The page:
Jolly Phonics for Preschool and Kindergarten

Jolly Phonics is a method of teaching the sounds of letters, so that children learn to read by blending different sounds. The theoretical base of this programme is phonics, which is a method for teaching language by developing learners' phonemic awareness—the ability to hear, identify, and manipulate phonemes — in order to teach the correspondence between these sounds and the spelling patterns (graphemes) that represent them. This programme is used in over 100 countries around the world. The success of the programme lies in the fact that it helps toddlers to not just read, but also to spell, and write English with grammatical accuracy.

The key characteristics of Jolly Phonics are:

  • It teaches through fun stories, actions and songs.
  • It is multi-sensory (makes use of different senses).
  • It is flexible and adapts easily to different teaching systems.
  • It builds systematically across school years.

The multi-sensory and fun-oriented teaching methodology of Jolly Phonics is evident in the following example, which is the very first page of the ‘Finger Phonics’ by Sue Lloyd and Sara Wernham (illustrated by Lib Stephen).

As can be seen, the sound of ‘s’ is the first sound taught, and aptly, it is a snake that introduces the sound! There is action and story associated with it as there is a boy being scared by a snake and attempting to run away. It is also possible for little fingers to practice the letter writing in the space given for that.

How does Jolly Phonics work?

To understand Jolly Phonics, it is necessary to move away from the traditional approach to reading, which is based on learning the alphabet names, and memorizing the spelling of words and their meanings. This system lends itself to hours upon hours of rote learning and drilling in school rooms, which often take the joy out of English learning.

In Jolly Phonics, the instructor teaches letter sounds. There are 42 letter sounds, that form the building blocks for children to form their words, and thus to decode the English language. Once children understand the sounds of letters, they will be able to blend them together to read a word. Similarly, when writing a word, they write letters down corresponding to the sounds listened to. These skills are aptly called blending and segmenting.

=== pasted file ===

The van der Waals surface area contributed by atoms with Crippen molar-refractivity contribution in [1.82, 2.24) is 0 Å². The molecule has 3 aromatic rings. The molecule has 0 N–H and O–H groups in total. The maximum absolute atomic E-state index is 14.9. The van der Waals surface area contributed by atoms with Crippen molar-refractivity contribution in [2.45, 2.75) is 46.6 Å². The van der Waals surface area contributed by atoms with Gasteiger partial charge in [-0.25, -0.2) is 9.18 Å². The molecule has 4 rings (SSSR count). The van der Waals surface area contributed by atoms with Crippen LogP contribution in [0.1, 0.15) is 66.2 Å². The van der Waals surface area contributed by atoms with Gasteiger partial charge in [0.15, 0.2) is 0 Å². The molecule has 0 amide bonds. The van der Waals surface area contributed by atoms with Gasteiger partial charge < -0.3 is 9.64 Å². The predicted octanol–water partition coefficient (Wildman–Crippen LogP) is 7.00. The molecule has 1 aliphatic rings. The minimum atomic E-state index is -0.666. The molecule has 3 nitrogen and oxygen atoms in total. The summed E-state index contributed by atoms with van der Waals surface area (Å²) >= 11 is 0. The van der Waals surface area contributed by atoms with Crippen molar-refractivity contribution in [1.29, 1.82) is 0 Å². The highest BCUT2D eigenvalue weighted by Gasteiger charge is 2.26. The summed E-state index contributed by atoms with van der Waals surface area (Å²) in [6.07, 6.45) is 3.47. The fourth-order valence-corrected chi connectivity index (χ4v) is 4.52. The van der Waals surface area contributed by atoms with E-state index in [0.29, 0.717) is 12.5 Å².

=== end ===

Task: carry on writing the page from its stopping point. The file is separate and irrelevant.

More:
The basic Jolly Phonics programme consists of the following stages:

1. Learning the letter sounds:

The instructor teachers 42 letter sounds, which consists of both alphabet sounds (one letter corresponding to one sound) and digraphs (two letters corresponding to one sound). Each sound is introduced by means of fun stories, songs and actions, using a multi-sensory approach. Ideally, the sounds can be taught at the pace of 4 to 5 sounds a week. With a typically class, all 42 sounds can be taught within 9 to 10 weeks. There are seven sets of six letters each that are taught one after the other, as follows:

2. Learning letter formation:

In terms of language skills, speaking and reading typically comes before writing. Even so, Jolly Phonics gives provision to teach the writing of words alongside the introduction of each letter sound. Usually, children form the letter corresponding to the sound in the air, then on dotted lines and later write it down as the lesson progresses.

3. Blending:

Once the letter sounds are learnt comes the stage when children start blending the sounds together to form words. This is an exciting stage for both the students and the instructor, as all of a sudden sounds will begin to mean things! This is the beginning of reading.

4. Segmenting:

Oral Segmenting is the act of listening to a whole word and then splitting it into individual sound units (phonemes) that make it. This is the precursor to actual segmenting. Segmenting involves listening to a word, splitting it up into the phonemes that constitute it, and writing the graphemes (the written letters corresponding to the sound) down in the right order. This is how children learn spelling through phonics.

5. Tricky words

These are words with unusual letter combinations or irregular spelling, such as ‘I’ or ‘who’. Students learn these as exceptions to the phonics rules. Common tricky words are taught early on in phonics classes.

The five components of the phonics teaching mentioned above form the basis of the Jolly Phonics method. Used effectively and by a trained professional, children taught with Jolly Phonics reach an average reading age of around 12 months ahead of their actual age, after one year of learning to read in the Jolly Phonics way. This is certainly encouraging news for parents and educators.

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